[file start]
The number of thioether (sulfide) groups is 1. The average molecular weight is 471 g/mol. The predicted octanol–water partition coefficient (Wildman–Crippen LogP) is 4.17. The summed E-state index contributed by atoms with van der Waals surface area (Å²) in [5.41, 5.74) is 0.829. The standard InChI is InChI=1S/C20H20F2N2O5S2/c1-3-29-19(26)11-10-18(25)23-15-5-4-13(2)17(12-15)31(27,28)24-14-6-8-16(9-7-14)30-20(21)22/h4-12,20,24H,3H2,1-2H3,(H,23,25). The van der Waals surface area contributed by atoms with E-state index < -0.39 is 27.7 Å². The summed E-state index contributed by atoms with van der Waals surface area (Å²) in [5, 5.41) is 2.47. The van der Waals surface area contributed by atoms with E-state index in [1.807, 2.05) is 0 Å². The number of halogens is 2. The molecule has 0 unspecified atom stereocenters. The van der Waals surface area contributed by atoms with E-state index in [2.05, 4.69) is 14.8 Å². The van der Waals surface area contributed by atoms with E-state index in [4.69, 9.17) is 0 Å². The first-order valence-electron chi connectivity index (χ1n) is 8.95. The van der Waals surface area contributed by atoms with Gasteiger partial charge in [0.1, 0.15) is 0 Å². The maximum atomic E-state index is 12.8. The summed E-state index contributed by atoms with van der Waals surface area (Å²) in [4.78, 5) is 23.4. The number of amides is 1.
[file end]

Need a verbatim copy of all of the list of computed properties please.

The number of thioether (sulfide) groups is 1. The average molecular weight is 471 g/mol. The predicted octanol–water partition coefficient (Wildman–Crippen LogP) is 4.17. The summed E-state index contributed by atoms with van der Waals surface area (Å²) in [5.41, 5.74) is 0.829. The standard InChI is InChI=1S/C20H20F2N2O5S2/c1-3-29-19(26)11-10-18(25)23-15-5-4-13(2)17(12-15)31(27,28)24-14-6-8-16(9-7-14)30-20(21)22/h4-12,20,24H,3H2,1-2H3,(H,23,25). The van der Waals surface area contributed by atoms with E-state index < -0.39 is 27.7 Å². The summed E-state index contributed by atoms with van der Waals surface area (Å²) in [5, 5.41) is 2.47. The van der Waals surface area contributed by atoms with E-state index in [1.807, 2.05) is 0 Å². The number of halogens is 2. The molecule has 0 unspecified atom stereocenters. The van der Waals surface area contributed by atoms with E-state index in [2.05, 4.69) is 14.8 Å². The van der Waals surface area contributed by atoms with E-state index in [4.69, 9.17) is 0 Å². The first-order valence-electron chi connectivity index (χ1n) is 8.95. The van der Waals surface area contributed by atoms with Gasteiger partial charge in [0.1, 0.15) is 0 Å². The maximum atomic E-state index is 12.8. The summed E-state index contributed by atoms with van der Waals surface area (Å²) in [4.78, 5) is 23.4. The number of amides is 1.